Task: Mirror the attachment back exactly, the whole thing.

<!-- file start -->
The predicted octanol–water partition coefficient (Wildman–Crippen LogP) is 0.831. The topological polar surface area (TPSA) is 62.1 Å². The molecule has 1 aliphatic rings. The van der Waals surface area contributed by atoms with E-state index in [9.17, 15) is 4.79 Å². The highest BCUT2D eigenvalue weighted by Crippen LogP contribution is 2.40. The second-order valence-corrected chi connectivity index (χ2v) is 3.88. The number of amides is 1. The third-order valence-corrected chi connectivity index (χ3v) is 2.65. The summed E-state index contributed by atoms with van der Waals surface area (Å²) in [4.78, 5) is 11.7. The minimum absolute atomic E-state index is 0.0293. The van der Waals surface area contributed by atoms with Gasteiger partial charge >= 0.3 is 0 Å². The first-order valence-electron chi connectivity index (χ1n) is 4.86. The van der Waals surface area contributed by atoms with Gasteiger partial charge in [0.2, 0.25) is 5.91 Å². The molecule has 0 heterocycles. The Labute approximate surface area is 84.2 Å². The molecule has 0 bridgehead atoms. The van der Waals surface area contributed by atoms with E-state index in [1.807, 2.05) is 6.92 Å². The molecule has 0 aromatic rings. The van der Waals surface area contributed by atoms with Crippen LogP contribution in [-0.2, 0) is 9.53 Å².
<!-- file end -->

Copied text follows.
The predicted octanol–water partition coefficient (Wildman–Crippen LogP) is 0.831. The topological polar surface area (TPSA) is 62.1 Å². The molecule has 1 aliphatic rings. The van der Waals surface area contributed by atoms with E-state index in [9.17, 15) is 4.79 Å². The highest BCUT2D eigenvalue weighted by Crippen LogP contribution is 2.40. The second-order valence-corrected chi connectivity index (χ2v) is 3.88. The number of amides is 1. The third-order valence-corrected chi connectivity index (χ3v) is 2.65. The summed E-state index contributed by atoms with van der Waals surface area (Å²) in [4.78, 5) is 11.7. The minimum absolute atomic E-state index is 0.0293. The van der Waals surface area contributed by atoms with Gasteiger partial charge >= 0.3 is 0 Å². The first-order valence-electron chi connectivity index (χ1n) is 4.86. The van der Waals surface area contributed by atoms with Gasteiger partial charge in [0.2, 0.25) is 5.91 Å². The molecule has 0 heterocycles. The Labute approximate surface area is 84.2 Å². The molecule has 0 bridgehead atoms. The van der Waals surface area contributed by atoms with E-state index in [1.807, 2.05) is 6.92 Å². The molecule has 0 aromatic rings. The van der Waals surface area contributed by atoms with Crippen LogP contribution in [-0.2, 0) is 9.53 Å².